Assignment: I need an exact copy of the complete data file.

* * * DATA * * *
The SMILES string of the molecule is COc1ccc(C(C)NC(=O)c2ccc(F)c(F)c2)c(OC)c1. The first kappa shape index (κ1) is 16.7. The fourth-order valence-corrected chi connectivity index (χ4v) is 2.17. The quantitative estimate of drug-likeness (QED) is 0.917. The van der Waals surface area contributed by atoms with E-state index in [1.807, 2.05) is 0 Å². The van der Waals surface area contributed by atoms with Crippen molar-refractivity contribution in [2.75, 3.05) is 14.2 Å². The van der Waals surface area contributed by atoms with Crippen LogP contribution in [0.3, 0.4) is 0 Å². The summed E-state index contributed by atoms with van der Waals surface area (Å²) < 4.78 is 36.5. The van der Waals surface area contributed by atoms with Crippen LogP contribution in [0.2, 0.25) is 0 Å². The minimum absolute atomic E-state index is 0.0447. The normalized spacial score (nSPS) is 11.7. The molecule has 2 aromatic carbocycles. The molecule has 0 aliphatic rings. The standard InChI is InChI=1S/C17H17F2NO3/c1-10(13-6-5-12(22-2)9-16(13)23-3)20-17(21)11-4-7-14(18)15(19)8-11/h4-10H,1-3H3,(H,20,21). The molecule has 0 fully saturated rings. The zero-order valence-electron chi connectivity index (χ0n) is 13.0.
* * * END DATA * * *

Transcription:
The SMILES string of the molecule is COc1ccc(C(C)NC(=O)c2ccc(F)c(F)c2)c(OC)c1. The first kappa shape index (κ1) is 16.7. The fourth-order valence-corrected chi connectivity index (χ4v) is 2.17. The quantitative estimate of drug-likeness (QED) is 0.917. The van der Waals surface area contributed by atoms with E-state index in [1.807, 2.05) is 0 Å². The van der Waals surface area contributed by atoms with Crippen molar-refractivity contribution in [2.75, 3.05) is 14.2 Å². The van der Waals surface area contributed by atoms with Crippen LogP contribution in [0.3, 0.4) is 0 Å². The summed E-state index contributed by atoms with van der Waals surface area (Å²) < 4.78 is 36.5. The van der Waals surface area contributed by atoms with Crippen LogP contribution in [0.2, 0.25) is 0 Å². The minimum absolute atomic E-state index is 0.0447. The normalized spacial score (nSPS) is 11.7. The molecule has 2 aromatic carbocycles. The molecule has 0 aliphatic rings. The standard InChI is InChI=1S/C17H17F2NO3/c1-10(13-6-5-12(22-2)9-16(13)23-3)20-17(21)11-4-7-14(18)15(19)8-11/h4-10H,1-3H3,(H,20,21). The molecule has 0 fully saturated rings. The zero-order valence-electron chi connectivity index (χ0n) is 13.0.